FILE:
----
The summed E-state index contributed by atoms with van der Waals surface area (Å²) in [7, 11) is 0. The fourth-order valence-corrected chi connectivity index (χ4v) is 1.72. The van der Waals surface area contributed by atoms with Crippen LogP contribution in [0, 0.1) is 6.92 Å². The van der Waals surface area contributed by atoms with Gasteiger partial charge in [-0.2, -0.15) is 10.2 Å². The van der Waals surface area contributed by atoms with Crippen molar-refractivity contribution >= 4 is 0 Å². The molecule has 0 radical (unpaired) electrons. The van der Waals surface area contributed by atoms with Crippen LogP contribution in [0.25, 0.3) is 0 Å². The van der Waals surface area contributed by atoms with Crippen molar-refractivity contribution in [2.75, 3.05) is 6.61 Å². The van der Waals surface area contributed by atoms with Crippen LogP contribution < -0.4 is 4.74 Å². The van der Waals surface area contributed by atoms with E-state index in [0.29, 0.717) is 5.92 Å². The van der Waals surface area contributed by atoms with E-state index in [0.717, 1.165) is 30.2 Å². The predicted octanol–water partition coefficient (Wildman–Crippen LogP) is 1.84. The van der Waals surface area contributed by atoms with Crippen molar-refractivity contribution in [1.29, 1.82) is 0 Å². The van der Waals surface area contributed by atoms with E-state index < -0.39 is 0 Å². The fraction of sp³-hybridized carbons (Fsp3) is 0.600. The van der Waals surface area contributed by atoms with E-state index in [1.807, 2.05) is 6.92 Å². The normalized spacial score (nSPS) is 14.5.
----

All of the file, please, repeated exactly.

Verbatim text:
The summed E-state index contributed by atoms with van der Waals surface area (Å²) in [7, 11) is 0. The fourth-order valence-corrected chi connectivity index (χ4v) is 1.72. The van der Waals surface area contributed by atoms with Crippen LogP contribution in [0, 0.1) is 6.92 Å². The van der Waals surface area contributed by atoms with Gasteiger partial charge in [-0.2, -0.15) is 10.2 Å². The van der Waals surface area contributed by atoms with Crippen molar-refractivity contribution >= 4 is 0 Å². The molecule has 0 radical (unpaired) electrons. The van der Waals surface area contributed by atoms with Crippen LogP contribution in [0.25, 0.3) is 0 Å². The van der Waals surface area contributed by atoms with Crippen molar-refractivity contribution in [2.75, 3.05) is 6.61 Å². The van der Waals surface area contributed by atoms with Crippen LogP contribution < -0.4 is 4.74 Å². The van der Waals surface area contributed by atoms with E-state index in [0.29, 0.717) is 5.92 Å². The van der Waals surface area contributed by atoms with E-state index in [0.717, 1.165) is 30.2 Å². The predicted octanol–water partition coefficient (Wildman–Crippen LogP) is 1.84. The van der Waals surface area contributed by atoms with Crippen molar-refractivity contribution in [1.29, 1.82) is 0 Å². The van der Waals surface area contributed by atoms with E-state index < -0.39 is 0 Å². The fraction of sp³-hybridized carbons (Fsp3) is 0.600. The van der Waals surface area contributed by atoms with E-state index in [1.807, 2.05) is 6.92 Å². The normalized spacial score (nSPS) is 14.5.